Aquaculture publications are resource for farmers raising fish

Aquaculture publications are resource for farmers raising fish

New Iowa State publications provide information for farmers interested in raising and caring for fish.

Fish producers can stay current with information on fish health, feeding practices, water quality and water treatment by referring to the standard operating procedures for aquaculture outlined in new Iowa State University Extension publications. The publications are available as free downloads from ISU Extension Online Store.

FISH FARMING: More Iowa farmers are getting into the fish raising business. Stay current on fish health, feeding practices, water quality and treatment by referring to standard operating procedures for aquaculture explained in new ISU Extension publications.

"Interest in indoor recirculating aquaculture in the north-central part of the U.S. has greatly increased in the past several years," says Allen Pattillo, ISU Extension fisheries specialist. Recirculating aquaculture is when the fish tank water is filtered by mechanical and biological processes to create a highly efficient, bio-secure and environmentally friendly method of livestock production.

It's time to get fish farming information in the hands of producers
A USDA report on the aquaculture industry released last year showed that the number of fish farms in Iowa jumped from 21 in 2005 to 31 in 2013. "Since fish farm numbers have increased in the past few years, it was time to get fisheries knowledge in the producer's hands," says Pattillo.

"Aquaculture in the Midwest has grown and matured in recent years," points out Joseph Morris, professor of Natural Resource Ecology and Management and the director of the North Central Regional Aquaculture Center at ISU. "At the same time, people are eating more fish, and there's a growing acceptance of fish as a source of healthy protein."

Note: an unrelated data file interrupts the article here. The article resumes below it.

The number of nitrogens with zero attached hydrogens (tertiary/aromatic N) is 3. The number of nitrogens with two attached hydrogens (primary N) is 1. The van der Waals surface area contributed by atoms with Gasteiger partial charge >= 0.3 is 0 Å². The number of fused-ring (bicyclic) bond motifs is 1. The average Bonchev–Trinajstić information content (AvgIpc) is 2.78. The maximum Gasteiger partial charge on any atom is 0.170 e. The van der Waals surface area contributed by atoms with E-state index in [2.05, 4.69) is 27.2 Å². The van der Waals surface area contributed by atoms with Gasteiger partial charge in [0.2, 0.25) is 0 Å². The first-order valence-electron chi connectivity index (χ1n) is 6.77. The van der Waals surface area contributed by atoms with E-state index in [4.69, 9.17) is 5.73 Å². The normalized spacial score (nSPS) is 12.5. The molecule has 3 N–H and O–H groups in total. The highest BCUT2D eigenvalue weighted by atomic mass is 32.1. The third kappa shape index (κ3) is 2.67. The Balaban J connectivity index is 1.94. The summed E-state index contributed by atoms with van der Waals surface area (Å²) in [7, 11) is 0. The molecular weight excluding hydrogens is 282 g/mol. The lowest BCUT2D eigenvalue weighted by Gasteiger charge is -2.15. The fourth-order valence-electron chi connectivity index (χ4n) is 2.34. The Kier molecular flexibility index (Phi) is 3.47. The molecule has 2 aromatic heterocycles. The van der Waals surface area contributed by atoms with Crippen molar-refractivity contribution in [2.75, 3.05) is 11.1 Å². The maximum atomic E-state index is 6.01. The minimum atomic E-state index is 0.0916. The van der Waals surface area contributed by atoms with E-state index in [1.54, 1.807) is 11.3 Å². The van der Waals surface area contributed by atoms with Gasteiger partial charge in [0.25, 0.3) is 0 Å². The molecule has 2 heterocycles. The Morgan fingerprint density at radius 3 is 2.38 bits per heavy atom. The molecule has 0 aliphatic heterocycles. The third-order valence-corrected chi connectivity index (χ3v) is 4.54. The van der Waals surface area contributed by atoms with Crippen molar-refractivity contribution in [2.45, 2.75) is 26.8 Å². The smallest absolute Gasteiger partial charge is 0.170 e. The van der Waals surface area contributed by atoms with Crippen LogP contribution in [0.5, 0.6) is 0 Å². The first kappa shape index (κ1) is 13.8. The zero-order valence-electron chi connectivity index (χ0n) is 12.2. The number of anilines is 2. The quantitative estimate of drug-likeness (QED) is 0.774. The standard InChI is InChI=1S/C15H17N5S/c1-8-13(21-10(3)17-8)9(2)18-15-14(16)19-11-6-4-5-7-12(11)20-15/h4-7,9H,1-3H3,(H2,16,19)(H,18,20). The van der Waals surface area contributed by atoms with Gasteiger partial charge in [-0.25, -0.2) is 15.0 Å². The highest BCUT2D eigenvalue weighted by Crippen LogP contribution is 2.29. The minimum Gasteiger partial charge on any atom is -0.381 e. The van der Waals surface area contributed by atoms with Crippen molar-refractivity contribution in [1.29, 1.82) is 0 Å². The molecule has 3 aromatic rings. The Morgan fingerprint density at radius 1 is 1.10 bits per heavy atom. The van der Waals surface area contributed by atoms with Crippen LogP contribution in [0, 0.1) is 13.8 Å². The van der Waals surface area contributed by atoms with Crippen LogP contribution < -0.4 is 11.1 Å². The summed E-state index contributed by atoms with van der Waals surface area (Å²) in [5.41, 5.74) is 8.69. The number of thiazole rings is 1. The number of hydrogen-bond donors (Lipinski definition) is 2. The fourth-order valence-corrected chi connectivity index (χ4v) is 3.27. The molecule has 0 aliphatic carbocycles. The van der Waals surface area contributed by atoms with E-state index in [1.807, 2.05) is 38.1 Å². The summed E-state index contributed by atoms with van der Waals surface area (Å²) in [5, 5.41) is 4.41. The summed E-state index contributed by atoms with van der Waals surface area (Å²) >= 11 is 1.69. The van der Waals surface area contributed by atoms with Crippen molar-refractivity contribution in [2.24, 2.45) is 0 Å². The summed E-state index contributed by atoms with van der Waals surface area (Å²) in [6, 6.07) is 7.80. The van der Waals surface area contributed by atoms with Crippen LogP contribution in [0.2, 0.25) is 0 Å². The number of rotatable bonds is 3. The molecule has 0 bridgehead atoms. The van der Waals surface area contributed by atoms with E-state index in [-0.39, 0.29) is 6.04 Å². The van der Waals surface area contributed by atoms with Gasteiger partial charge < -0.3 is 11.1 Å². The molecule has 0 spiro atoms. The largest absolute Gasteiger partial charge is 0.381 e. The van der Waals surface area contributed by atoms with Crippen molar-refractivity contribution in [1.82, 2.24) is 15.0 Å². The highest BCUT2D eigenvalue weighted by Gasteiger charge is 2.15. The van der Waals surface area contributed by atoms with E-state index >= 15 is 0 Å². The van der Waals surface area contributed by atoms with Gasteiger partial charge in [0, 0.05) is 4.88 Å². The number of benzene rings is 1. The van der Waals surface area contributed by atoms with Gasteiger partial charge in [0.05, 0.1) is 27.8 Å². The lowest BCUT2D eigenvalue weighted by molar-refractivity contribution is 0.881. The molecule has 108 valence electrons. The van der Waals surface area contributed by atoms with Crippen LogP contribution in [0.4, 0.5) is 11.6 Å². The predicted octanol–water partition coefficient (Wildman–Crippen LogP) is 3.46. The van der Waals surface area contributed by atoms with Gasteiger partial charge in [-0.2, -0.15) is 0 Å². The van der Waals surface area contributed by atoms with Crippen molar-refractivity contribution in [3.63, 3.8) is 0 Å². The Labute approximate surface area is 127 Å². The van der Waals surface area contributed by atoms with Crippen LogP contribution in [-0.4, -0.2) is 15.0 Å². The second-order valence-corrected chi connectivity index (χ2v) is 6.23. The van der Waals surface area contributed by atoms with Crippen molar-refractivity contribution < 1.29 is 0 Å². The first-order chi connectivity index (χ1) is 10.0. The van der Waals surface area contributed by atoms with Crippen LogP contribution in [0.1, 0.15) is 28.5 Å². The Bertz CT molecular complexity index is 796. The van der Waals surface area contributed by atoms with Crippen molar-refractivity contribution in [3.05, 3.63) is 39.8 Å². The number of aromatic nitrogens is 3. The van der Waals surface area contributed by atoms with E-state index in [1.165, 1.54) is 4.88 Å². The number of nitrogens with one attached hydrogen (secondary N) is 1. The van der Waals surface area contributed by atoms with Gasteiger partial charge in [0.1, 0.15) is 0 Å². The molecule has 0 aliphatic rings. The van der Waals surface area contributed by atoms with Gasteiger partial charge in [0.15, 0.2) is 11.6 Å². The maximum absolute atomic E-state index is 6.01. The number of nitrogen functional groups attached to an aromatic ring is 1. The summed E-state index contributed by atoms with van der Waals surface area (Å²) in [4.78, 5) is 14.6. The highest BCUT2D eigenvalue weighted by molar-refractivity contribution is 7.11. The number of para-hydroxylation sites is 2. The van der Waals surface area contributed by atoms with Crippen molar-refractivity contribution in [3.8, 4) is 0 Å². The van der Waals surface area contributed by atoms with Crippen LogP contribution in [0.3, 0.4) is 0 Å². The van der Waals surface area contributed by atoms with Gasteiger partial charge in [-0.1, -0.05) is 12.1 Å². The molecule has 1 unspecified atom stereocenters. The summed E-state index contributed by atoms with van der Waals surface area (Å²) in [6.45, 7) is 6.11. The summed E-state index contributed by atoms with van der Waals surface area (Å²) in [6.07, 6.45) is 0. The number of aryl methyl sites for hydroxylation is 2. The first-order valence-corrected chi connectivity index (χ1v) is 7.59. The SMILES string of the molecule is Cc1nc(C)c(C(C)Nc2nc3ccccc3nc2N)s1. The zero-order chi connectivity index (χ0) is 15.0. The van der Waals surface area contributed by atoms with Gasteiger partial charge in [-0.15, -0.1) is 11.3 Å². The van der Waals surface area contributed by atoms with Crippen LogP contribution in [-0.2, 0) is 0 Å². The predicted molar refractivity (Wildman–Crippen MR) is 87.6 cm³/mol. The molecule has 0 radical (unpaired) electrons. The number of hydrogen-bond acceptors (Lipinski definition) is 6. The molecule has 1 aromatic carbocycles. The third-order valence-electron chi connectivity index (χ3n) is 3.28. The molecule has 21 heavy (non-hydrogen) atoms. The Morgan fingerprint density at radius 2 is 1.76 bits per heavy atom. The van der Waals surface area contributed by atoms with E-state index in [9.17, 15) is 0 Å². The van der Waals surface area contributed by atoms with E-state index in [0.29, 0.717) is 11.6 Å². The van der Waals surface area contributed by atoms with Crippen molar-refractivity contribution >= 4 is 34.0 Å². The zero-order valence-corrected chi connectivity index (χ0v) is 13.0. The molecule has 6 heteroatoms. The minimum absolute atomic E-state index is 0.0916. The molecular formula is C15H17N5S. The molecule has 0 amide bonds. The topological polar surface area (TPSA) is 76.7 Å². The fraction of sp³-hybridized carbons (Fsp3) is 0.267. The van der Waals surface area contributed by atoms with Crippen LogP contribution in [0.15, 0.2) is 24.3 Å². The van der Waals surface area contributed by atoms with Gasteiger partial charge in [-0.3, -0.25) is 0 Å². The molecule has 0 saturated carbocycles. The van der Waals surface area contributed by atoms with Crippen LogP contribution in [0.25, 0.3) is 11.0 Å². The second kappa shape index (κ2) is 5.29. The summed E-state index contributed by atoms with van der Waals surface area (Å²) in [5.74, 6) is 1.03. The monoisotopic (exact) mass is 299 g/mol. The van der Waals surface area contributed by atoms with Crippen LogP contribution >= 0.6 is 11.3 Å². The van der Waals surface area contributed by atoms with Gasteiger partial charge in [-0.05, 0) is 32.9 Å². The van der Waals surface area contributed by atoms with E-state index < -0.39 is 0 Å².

HAND-FEEDING TILAPIA: Sales generated by Iowa fish farms totaled around $1.47 million in 2005 and grew to $2.81 million in 2013, according to USDA. That number increased again in 2014 as several more fish farms began operating.

The North Central Regional Aquaculture Center advances emerging trends in the aquaculture industry and identifies research questions that will help the industry progress. The center gathers input from aquaculture producers in 12 Midwestern states and directs federal funds to research and extension projects. The ISU Extension and Outreach Value-Added Agriculture Program and the Agricultural Marketing Resource Center have closely worked with NCRAC and provide ongoing coordination and assistance for Iowa's developing aquaculture industry.

Publication series will help educate new and beginning fish farmers
The aquaculture publication series was developed to help educate new and beginning farmers on critical aspects of recirculating aquaculture and to get a jump-start on business planning and management through fact sheets, standard operating procedures and records management templates.

Funding for this series was provided by a USDA Rural Business Enterprise grant, and with support from the North Central Regional Aquaculture Center and ISU Extension.

TAGS: USDA
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